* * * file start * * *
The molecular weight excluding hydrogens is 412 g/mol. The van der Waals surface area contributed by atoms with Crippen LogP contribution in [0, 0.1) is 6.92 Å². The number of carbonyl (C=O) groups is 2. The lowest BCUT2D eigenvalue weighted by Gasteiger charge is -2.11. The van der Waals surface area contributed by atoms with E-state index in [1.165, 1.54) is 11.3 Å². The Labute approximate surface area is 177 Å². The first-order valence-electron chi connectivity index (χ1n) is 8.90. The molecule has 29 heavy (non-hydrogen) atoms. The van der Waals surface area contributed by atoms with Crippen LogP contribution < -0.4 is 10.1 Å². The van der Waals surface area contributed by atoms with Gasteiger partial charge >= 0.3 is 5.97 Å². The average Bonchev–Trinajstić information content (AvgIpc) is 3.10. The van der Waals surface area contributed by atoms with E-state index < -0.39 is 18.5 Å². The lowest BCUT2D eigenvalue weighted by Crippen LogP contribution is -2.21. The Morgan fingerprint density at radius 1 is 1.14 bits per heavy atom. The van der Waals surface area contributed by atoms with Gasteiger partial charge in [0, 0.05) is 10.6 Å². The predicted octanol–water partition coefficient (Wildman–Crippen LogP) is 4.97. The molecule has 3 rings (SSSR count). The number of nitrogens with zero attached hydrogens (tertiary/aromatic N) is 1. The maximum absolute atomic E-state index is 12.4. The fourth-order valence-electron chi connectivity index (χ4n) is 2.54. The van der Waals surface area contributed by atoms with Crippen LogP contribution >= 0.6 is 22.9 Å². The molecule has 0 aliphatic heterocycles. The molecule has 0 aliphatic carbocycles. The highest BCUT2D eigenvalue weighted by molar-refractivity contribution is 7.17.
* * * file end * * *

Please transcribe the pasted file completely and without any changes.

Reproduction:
The molecular weight excluding hydrogens is 412 g/mol. The van der Waals surface area contributed by atoms with Crippen LogP contribution in [0, 0.1) is 6.92 Å². The number of carbonyl (C=O) groups is 2. The lowest BCUT2D eigenvalue weighted by Gasteiger charge is -2.11. The van der Waals surface area contributed by atoms with E-state index in [1.165, 1.54) is 11.3 Å². The Labute approximate surface area is 177 Å². The first-order valence-electron chi connectivity index (χ1n) is 8.90. The molecule has 29 heavy (non-hydrogen) atoms. The van der Waals surface area contributed by atoms with Crippen LogP contribution < -0.4 is 10.1 Å². The van der Waals surface area contributed by atoms with Gasteiger partial charge >= 0.3 is 5.97 Å². The average Bonchev–Trinajstić information content (AvgIpc) is 3.10. The van der Waals surface area contributed by atoms with E-state index < -0.39 is 18.5 Å². The lowest BCUT2D eigenvalue weighted by Crippen LogP contribution is -2.21. The Morgan fingerprint density at radius 1 is 1.14 bits per heavy atom. The van der Waals surface area contributed by atoms with Gasteiger partial charge in [0, 0.05) is 10.6 Å². The predicted octanol–water partition coefficient (Wildman–Crippen LogP) is 4.97. The molecule has 3 rings (SSSR count). The number of nitrogens with zero attached hydrogens (tertiary/aromatic N) is 1. The maximum absolute atomic E-state index is 12.4. The fourth-order valence-electron chi connectivity index (χ4n) is 2.54. The van der Waals surface area contributed by atoms with Crippen LogP contribution >= 0.6 is 22.9 Å². The molecule has 0 aliphatic heterocycles. The molecule has 0 aliphatic carbocycles. The highest BCUT2D eigenvalue weighted by molar-refractivity contribution is 7.17.